Judaism is meant to bring us closer to the Divine nature of the world around us, remove the blinders from our eyes to appreciate the miracles of being alive and the sanctity of time, space, and inter-personal relationships. Judaism reminds us that we must be God’s messengers in this fractured were and do God’s holy work to fight for justice. Judaism also reminds us that there are things that do not make sense, that we cannot explain; at these times we turn to ritual, custom, tradition, and community.
We do not strive to simply “be”. We strive to live and living Jewishly means that God is very much present in our lives, even if we cannot grasp what our relationship with God is. If Judaism brings us closer to God, then “why be Jewish” if one doesn’t believe in God? While many atheists are adamant about not believing in God, I believe they are rejecting a theological belief they once learned. Judaism does not mean that one’s definition of God needs to be set in stone or that one needs to be clear what his or her relationship with God is all about. After all, being Jewish and identifying as a Jew means that we struggle with our relationship with God. Throughout the Torah, the Jewish people are referred as B’nai Yisrael, the Children of Israel. We are called this because we (and the tribes) descended from Israel, our patriarch Jacob. While throughout the reminder of Jacob’s life following his name change, he is still referred to in many places as Jacob. He even refers to himself as Jacob. Yet, it is remarkable that that the Jewish people are referred to as the Children of Israel and not the Children of Jacob. Israel, or Yisrael in Hebrew, means ‘he who wrestles with the Divine.’ Thus, as a part of B’nai Yisrael, we too are the children who wrestle with God. That is our goal as Jews. We do not try to simple talk to God. We wrestle. Wrestling is physical. Wrestling is intimate. Wrestling brings us closer to God and allows us to see the God that is already present.
While one can identify as an atheist and also identify as a Jew, I would encourage those who do so to not settle. God is not black and white and our relationship with God is not black and white either. If our beliefs do not need to be set in stone, then I would encourage that similarly, our lack of belief not be set in stone either. Be proud to be Jewish. Wrestle with God. Wrestle with yourself.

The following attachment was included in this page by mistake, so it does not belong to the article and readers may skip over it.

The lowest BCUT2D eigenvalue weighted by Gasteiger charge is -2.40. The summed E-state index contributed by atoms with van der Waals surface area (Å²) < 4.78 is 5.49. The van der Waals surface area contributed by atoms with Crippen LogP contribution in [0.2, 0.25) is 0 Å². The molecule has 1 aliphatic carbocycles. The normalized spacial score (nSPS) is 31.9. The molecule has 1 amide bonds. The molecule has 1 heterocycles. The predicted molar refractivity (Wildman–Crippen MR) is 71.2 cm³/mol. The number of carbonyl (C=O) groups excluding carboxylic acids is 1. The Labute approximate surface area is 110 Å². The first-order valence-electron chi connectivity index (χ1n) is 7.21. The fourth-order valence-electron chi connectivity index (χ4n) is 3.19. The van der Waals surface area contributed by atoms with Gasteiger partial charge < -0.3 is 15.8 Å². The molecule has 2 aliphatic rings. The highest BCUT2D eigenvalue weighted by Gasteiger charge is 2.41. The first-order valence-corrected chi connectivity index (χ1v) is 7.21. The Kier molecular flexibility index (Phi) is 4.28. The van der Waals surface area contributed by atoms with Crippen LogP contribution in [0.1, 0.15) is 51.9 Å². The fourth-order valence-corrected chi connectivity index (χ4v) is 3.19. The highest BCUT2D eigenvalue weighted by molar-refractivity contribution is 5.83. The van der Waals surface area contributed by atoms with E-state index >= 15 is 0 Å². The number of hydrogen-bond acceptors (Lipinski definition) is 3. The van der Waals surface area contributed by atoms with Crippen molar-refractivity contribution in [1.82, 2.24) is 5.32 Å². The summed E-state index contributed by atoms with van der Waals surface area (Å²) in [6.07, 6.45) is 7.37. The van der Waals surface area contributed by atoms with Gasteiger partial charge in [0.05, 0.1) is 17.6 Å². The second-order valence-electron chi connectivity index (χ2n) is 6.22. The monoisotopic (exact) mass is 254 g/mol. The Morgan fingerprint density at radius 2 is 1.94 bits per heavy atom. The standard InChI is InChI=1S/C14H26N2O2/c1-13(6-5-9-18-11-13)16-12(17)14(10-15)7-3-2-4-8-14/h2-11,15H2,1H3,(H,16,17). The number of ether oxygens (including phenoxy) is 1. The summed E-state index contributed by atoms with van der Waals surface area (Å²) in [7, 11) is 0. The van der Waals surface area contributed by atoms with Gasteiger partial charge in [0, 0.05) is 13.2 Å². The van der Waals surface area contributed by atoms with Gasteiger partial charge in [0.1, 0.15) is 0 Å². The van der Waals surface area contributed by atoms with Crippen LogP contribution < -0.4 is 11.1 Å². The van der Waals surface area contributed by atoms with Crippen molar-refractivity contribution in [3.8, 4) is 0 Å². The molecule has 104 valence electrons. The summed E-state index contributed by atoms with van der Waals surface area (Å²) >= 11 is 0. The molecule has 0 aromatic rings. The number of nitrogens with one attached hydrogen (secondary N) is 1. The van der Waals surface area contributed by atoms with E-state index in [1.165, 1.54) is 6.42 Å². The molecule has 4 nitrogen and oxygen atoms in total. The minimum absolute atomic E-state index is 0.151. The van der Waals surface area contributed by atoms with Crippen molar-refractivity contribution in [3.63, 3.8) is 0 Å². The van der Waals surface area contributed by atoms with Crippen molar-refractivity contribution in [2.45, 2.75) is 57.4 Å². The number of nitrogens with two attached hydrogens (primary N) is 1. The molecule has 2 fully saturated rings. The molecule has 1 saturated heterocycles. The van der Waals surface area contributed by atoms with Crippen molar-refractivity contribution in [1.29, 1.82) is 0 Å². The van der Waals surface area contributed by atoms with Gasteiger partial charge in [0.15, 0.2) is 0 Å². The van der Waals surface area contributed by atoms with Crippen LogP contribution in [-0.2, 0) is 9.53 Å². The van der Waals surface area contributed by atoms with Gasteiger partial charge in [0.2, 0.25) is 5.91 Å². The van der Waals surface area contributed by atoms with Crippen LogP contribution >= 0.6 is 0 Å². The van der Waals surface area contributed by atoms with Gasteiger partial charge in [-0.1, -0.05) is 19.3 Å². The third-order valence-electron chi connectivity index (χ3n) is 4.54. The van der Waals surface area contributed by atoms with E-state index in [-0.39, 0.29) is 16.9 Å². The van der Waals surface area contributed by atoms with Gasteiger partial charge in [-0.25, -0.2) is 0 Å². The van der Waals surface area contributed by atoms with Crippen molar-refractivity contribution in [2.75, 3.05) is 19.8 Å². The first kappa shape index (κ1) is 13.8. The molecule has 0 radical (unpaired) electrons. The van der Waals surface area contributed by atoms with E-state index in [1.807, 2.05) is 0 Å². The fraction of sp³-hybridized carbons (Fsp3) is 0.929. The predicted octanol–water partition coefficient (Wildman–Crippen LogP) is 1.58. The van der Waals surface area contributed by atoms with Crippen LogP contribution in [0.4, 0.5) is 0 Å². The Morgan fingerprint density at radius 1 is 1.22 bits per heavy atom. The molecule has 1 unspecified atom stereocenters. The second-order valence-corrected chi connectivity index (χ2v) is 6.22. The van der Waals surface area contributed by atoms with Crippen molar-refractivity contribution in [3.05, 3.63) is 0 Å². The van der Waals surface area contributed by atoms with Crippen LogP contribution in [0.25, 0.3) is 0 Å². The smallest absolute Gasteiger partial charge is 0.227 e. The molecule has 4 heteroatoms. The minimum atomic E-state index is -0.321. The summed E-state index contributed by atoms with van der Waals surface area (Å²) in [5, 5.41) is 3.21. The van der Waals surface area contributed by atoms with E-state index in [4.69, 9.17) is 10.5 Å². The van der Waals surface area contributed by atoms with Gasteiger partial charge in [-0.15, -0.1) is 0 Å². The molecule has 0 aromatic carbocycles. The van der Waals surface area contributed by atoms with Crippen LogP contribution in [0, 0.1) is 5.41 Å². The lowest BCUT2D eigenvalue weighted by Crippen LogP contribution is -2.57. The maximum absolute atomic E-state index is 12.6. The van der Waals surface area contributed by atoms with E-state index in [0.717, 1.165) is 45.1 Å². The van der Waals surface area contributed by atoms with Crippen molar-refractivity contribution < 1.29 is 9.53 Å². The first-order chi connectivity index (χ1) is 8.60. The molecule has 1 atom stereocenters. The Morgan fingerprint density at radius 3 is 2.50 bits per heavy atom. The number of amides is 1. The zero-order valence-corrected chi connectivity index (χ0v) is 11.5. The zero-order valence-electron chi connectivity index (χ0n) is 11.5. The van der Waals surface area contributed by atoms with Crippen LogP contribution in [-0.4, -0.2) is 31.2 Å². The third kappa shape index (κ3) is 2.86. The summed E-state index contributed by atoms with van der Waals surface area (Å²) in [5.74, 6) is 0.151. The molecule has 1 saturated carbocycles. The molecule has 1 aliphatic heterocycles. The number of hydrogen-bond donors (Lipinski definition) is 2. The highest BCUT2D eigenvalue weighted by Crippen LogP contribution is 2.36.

This is a recurring question on the JVO http://www.jewishvaluesonline.org/question.php?id=142 & http://www.jewishvaluesonline.org/question.php?id-48 . What is striking is that the answers from across the Jewish spectrum are in accord. Is it the traditional ideal in Judaism that one should believe in God? Absolutely. But if you are born Jewish there is no formal test of belief in God that one has to pass to remain Jewish. Have Jews differed in exactly how they understand God, beyond God being one? Certainly. But because there is no public catechism, that is, a single, rigid, statement of what God is and what faith means, there is room for a wide range of understandings about God’s nature.
Converting to Judaism as an atheist would be a different matter, though even here one might be surprised at what a wide latitude there is regarding belief in God. Essentially, as long as one publicly participated in all aspects of prayer and was Jewishly observant in their private life, than one would be considered to be a good Jew. One’s personal beliefs about God remain just that because there is never any public declaration of faith beyond that implied in public Jewish prayer and observance.